Dreams From My Father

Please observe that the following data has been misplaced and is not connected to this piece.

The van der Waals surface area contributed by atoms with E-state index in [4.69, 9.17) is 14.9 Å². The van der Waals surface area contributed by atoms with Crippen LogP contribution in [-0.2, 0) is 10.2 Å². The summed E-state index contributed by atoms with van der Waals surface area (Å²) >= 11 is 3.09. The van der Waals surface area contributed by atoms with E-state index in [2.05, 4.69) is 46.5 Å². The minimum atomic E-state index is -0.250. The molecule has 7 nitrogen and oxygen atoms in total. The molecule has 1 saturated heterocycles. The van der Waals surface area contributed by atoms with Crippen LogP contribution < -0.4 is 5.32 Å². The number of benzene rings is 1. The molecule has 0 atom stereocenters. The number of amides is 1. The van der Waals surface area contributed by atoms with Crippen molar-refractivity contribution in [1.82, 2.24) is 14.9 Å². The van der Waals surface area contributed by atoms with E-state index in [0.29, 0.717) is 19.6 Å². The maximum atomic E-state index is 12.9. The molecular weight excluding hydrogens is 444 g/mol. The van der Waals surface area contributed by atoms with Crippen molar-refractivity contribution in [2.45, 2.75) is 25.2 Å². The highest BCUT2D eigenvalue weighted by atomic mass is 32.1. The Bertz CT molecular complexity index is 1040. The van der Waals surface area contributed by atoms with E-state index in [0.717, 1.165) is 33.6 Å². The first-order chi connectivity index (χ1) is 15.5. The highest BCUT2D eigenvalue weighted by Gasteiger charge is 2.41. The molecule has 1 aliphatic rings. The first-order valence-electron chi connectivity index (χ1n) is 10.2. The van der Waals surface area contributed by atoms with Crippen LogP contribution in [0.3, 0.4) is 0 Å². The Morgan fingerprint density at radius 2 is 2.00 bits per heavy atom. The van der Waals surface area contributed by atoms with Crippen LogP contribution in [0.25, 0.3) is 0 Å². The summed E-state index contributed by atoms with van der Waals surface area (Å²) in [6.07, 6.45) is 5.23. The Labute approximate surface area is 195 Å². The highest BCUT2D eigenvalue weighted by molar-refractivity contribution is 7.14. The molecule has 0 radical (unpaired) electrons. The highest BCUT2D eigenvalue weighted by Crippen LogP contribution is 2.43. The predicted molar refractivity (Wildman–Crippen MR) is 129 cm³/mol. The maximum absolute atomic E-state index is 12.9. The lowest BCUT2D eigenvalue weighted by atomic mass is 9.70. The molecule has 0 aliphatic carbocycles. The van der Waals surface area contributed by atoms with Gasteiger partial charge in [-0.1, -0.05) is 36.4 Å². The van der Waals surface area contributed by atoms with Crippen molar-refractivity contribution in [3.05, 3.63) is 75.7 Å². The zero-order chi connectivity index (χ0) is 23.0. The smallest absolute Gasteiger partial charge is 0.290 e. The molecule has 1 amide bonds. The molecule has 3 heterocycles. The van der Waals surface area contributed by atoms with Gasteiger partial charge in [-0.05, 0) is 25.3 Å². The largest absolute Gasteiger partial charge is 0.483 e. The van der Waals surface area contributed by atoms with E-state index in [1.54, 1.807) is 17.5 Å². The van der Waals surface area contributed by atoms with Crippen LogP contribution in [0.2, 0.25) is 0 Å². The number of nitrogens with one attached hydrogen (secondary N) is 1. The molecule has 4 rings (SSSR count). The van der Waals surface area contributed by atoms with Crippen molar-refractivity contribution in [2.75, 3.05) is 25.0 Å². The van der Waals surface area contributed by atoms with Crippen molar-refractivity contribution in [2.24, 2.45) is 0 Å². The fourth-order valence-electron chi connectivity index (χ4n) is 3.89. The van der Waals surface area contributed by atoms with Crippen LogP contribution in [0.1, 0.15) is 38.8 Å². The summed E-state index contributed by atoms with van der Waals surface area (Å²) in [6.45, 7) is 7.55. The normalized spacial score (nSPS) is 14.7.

President Barack Obama's Dreams from My Father examines significant aspects of feministic influence throughout the book. One of the most influential characters in Barry’s life is his mother. We first see an influence of Obama’s mother in the preface. Obama mentions how differently he would have written the book, if he had known his mother wouldn’t survive her illness. He would have written it with a drastic difference in the way his mother is portrayed throughout the memoir. Ann Dunham, a freethinking and fearless white woman from Kansas, who married a black man from Kenya, paves the way for young Barry to become a successful student and leader. Barely two years into the marriage, she was left to raise Barry alone; yet she returned to college, studied for an anthropology degree and remarried, to an Indonesian student whom she followed to Jakarta with her son. Nonetheless, she fretted that Indonesian schools were inadequate and dragged her son from bed at 4am to teach him English for three hours before school. Barry recalls her saying, “If you want to grow into a human being, you’re going to need some values” (49). As Barry grew up, his mother spent a lot of her time teaching him the virtues and ways to embrace the blackness within him. He says, “Her message was to embrace black people generally. She would come home with books about the civil rights movement...” (51). We see here that Obama became aware of how people would treat him differently once he moved back to America. He realizes after that his mother was only trying to warn him about the discrimination he would face; essentially, his mother teaches him what it is like to be different and to embrace it. Another important feminine influence that molded some of the ways of his thinking was his grandmother, Madelyn Dunham, known as Toot. She raised him in his teenage years and was the backbone of the family. She struggled through sexism to become the first woman...
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